Geoffroy Week: Geoffroy’s Marmoset (Callithrix geoffroyi)
I’m unhappy with this marmoset drawing. The eyes are too far apart. But I had already spent a very long time working on a composition that showed the beautiful feathery tortoiseshell fur on the marmoset’s back, and it just didn’t work, and I had to finally just draw something, no matter how unsatisfactory, so here. (I blame the Lefty Frizzell I was listening to. It went a little better when I switched to Emmylou Harris. Except her album has a song about Lefty Frizzell, which probably explains why I still didn’t get into the groove. Lefty Frizzell isn’t good mammaling music, it turns out.)
This is the latest mammal for us to meet in Geoffroy week, which features mammals named after Étienne Geoffroy Saint-Hilaire, a French naturalist who lived in the 18th and 19th centuries. This marmoset was named by Baron Friedrich Wilhelm Heinrich Alexander von Humboldt, a fancy Prussian naturalist. Humboldt Bay, on the northern California coast, is named for the baron, and Humboldt County is named for the bay. There is also a Humboldt current in the Pacific off of South America, and it’s also named after Alexander von Humboldt.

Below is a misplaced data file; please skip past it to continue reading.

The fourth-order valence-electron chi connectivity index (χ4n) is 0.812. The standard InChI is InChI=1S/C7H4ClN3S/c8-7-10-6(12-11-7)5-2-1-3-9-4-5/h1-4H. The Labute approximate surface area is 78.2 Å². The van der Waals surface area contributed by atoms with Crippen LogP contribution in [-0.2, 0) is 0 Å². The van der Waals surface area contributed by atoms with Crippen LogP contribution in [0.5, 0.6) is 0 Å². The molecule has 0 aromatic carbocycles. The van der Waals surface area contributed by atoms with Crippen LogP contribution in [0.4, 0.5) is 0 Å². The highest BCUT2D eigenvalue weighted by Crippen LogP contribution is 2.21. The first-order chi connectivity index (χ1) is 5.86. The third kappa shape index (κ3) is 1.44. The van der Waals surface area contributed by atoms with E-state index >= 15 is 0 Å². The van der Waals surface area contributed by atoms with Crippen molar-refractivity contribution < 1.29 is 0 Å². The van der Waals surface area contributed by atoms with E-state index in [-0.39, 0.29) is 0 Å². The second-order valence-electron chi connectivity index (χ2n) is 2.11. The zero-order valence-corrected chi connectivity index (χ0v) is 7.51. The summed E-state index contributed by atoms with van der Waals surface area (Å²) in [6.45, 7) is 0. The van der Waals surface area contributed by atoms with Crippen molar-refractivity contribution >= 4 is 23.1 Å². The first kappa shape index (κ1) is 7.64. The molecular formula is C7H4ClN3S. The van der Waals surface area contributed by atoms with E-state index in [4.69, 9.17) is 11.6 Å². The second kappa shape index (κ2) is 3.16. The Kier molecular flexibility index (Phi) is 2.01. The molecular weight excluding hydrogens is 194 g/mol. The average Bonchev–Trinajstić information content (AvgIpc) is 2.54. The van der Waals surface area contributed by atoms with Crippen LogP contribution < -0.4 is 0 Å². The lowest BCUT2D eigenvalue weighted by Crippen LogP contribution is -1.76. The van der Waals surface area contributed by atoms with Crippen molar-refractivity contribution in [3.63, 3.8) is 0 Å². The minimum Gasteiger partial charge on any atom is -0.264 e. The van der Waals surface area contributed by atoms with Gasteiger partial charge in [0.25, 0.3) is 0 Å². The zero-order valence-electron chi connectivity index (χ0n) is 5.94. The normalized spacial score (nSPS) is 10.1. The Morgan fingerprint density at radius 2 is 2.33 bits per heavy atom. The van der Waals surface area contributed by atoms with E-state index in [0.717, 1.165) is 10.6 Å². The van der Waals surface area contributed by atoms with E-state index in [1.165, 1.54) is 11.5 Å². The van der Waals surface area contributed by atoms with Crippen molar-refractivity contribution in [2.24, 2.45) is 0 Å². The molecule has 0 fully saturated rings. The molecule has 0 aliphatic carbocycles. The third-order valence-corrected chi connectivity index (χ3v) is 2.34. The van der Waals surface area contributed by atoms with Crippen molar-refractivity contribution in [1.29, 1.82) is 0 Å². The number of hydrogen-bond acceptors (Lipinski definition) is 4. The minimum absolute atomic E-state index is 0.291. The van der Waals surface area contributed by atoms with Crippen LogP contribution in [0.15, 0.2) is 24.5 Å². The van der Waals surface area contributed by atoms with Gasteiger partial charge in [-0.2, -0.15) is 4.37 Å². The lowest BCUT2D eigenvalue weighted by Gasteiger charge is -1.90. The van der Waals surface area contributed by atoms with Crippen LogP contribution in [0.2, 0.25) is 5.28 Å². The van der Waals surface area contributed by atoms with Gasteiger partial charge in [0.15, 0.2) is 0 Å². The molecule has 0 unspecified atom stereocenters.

Geoffroy’s marmoset, which is also known as the white-faced, white-fronted, or tufted-ear marmoset, lives in Brazil and is pretty abundant. It’s a gummivore, which is a type of exudativore! I talked about exudativores when I drew a different (painfully similar in composition) marmoset; they’re creatures that eat tree saps, resins, and gums. Gummivores, as you can perhaps guess, eat the gums specifically.
Callithrix, this marmoset’s genus name, means beautiful hair, and the logic behind that is clear.